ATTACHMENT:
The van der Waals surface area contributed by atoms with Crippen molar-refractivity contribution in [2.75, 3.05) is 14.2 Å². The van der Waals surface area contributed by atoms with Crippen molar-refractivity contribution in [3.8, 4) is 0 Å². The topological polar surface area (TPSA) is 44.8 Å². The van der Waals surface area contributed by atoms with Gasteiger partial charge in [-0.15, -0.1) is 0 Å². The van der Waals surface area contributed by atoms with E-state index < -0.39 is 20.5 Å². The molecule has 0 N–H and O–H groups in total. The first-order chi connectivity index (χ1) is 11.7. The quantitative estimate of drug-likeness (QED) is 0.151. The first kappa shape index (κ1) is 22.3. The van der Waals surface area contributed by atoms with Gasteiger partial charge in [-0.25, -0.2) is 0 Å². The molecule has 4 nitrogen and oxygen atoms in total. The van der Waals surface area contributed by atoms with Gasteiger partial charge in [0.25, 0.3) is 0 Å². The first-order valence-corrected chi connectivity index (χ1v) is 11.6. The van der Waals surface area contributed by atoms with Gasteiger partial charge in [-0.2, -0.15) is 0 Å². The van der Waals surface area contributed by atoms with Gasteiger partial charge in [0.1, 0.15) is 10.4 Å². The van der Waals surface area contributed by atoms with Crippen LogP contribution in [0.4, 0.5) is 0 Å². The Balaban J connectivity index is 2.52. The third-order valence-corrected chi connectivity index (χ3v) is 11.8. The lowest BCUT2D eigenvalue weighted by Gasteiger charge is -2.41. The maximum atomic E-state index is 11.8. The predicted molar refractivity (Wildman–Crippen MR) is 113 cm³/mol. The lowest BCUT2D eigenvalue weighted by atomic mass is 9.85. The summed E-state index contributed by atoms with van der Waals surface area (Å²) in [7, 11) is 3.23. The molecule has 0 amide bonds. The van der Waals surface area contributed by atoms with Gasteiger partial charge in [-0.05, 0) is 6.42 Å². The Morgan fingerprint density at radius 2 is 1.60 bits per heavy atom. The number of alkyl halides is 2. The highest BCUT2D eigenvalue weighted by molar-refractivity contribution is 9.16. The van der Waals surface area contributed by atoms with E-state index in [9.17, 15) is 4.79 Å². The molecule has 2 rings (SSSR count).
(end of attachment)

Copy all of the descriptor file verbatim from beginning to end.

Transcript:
The van der Waals surface area contributed by atoms with Crippen molar-refractivity contribution in [2.75, 3.05) is 14.2 Å². The van der Waals surface area contributed by atoms with Crippen molar-refractivity contribution in [3.8, 4) is 0 Å². The topological polar surface area (TPSA) is 44.8 Å². The van der Waals surface area contributed by atoms with Gasteiger partial charge in [-0.15, -0.1) is 0 Å². The van der Waals surface area contributed by atoms with E-state index < -0.39 is 20.5 Å². The molecule has 0 N–H and O–H groups in total. The first-order chi connectivity index (χ1) is 11.7. The quantitative estimate of drug-likeness (QED) is 0.151. The first kappa shape index (κ1) is 22.3. The van der Waals surface area contributed by atoms with Gasteiger partial charge in [-0.25, -0.2) is 0 Å². The molecule has 4 nitrogen and oxygen atoms in total. The van der Waals surface area contributed by atoms with Gasteiger partial charge in [0.25, 0.3) is 0 Å². The first-order valence-corrected chi connectivity index (χ1v) is 11.6. The van der Waals surface area contributed by atoms with Gasteiger partial charge in [-0.2, -0.15) is 0 Å². The van der Waals surface area contributed by atoms with Gasteiger partial charge in [0.1, 0.15) is 10.4 Å². The van der Waals surface area contributed by atoms with Crippen LogP contribution in [0.4, 0.5) is 0 Å². The Balaban J connectivity index is 2.52. The third-order valence-corrected chi connectivity index (χ3v) is 11.8. The lowest BCUT2D eigenvalue weighted by Gasteiger charge is -2.41. The maximum atomic E-state index is 11.8. The predicted molar refractivity (Wildman–Crippen MR) is 113 cm³/mol. The lowest BCUT2D eigenvalue weighted by atomic mass is 9.85. The summed E-state index contributed by atoms with van der Waals surface area (Å²) in [7, 11) is 3.23. The molecule has 0 amide bonds. The van der Waals surface area contributed by atoms with Gasteiger partial charge in [-0.05, 0) is 6.42 Å². The Morgan fingerprint density at radius 2 is 1.60 bits per heavy atom. The number of alkyl halides is 2. The highest BCUT2D eigenvalue weighted by molar-refractivity contribution is 9.16. The van der Waals surface area contributed by atoms with E-state index in [9.17, 15) is 4.79 Å². The molecule has 2 rings (SSSR count).